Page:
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Video services

Is Dumb Pipe the Smart Move?

Pay-TV is far from cheap. Acknowledging this fact, a growing number of small operators are ditching the multi-channel TV business altogether in favor of Internet and phone services, according to The Wall Street Journal.

The WSJ cites two just two smaller companies that have dropped TV from their bundles entirely -- Ringgold Telephone Co. and BTC Broadband. But other cable operators, including mid-sized MSO Cable One Inc. , are listed as paring back their offerings because of escalating programming costs and growing consumer adoption of online video.

It would have been unthinkable in years past for cable companies to sell connectivity without the content that rides on top, but the economics of the video business have changed dramatically in the last decade. At the American Cable Association (ACA) Summit in Washington, D.C. in April, CEO Steve Weed of Wave Broadband went so far as to suggest that small operators should embrace the opportunity to get rid of TV service. "I want to be a dumb pipe," said Weed, "with a lot of good service."

Weed also described just how far higher licensing fees have eaten into operator profits. For Wave, when you take out the broadcast TV service tier, the rest of the video business only accounts for 14% of the company's gross margin. Internet service is far more profitable. (See Rep. Rips Retrans 'Racket' .)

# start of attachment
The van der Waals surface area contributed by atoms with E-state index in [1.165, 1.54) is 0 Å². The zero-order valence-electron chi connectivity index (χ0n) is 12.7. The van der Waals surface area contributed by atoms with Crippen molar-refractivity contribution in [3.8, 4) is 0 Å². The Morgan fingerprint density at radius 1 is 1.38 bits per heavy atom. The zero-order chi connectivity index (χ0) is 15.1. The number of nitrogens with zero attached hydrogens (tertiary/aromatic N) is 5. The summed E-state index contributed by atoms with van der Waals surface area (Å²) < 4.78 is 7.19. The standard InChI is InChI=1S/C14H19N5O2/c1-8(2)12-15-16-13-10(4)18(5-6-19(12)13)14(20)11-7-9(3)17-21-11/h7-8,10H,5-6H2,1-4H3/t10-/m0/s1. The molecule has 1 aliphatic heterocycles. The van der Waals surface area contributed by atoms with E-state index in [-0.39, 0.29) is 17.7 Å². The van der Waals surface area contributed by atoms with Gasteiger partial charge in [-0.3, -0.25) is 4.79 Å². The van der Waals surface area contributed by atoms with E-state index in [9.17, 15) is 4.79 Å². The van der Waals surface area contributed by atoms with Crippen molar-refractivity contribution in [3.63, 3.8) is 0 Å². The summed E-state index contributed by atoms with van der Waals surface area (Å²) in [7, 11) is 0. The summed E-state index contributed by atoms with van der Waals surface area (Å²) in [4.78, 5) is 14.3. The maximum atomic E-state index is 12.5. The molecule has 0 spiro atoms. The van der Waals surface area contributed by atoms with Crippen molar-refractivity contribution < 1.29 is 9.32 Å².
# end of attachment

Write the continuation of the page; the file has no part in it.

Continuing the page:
Put another way, SNL Kagan estimates that cable programmers will rake in $35 billion in licensing fees in 2014. That means that cable operators are shelling out big bucks for the privilege of distributing content from companies like Walt Disney Co. (NYSE: DIS) and Viacom Inc. (NYSE: VIA).


Keep up with the latest in OTT video-related developments on our dedicated OTT video content channel here on Light Reading.


While programmers may be happy with the situation today, that could backfire on them if more operators ultimately decide the content isn't worth the price. Just this week, Suddenlink Communications dropped Viacom when its contract expired on October 1. The two companies couldn't reach an agreement on licensing fees.

There's another corollary here too. As the big pay-TV providers get bigger, they also have an impact on the cost of programming for smaller operators. At the ACAA Summit, Weed explained that big operators can negotiate lower programming fees because of their expanded customer reach. According to Weed, small operators are then forced to help make up the difference.

Maybe becoming a dumb pipe isn't such a dumb move after all.

— Mari Silbey, special to Light Reading

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dcharlap 10/2/2014 | 1:47:02 PM
I approve I've been expecting (and often hoping) that home media-access can be reduced to a single data-link subscription (be that cable, fiber or whatever) managed as a public utility.  Then the various services (internet, voice, broadcast TV, on-demand TV, movies, etc.) would be nothing more than services running over that.

We're pretty close to that today with companies like Netflix providing on-demand TV/movie service and companies like Vonage and Skype providing voice/video telecommunication.  The missing link is services to let you stream live TV directly from the networks (or from a TV provider you choose from among several) instead of going through a cable company with a mandatory monopoly.

The tech's all there.  It's just business and politics now.  Which is, of course, the most difficult challenge.
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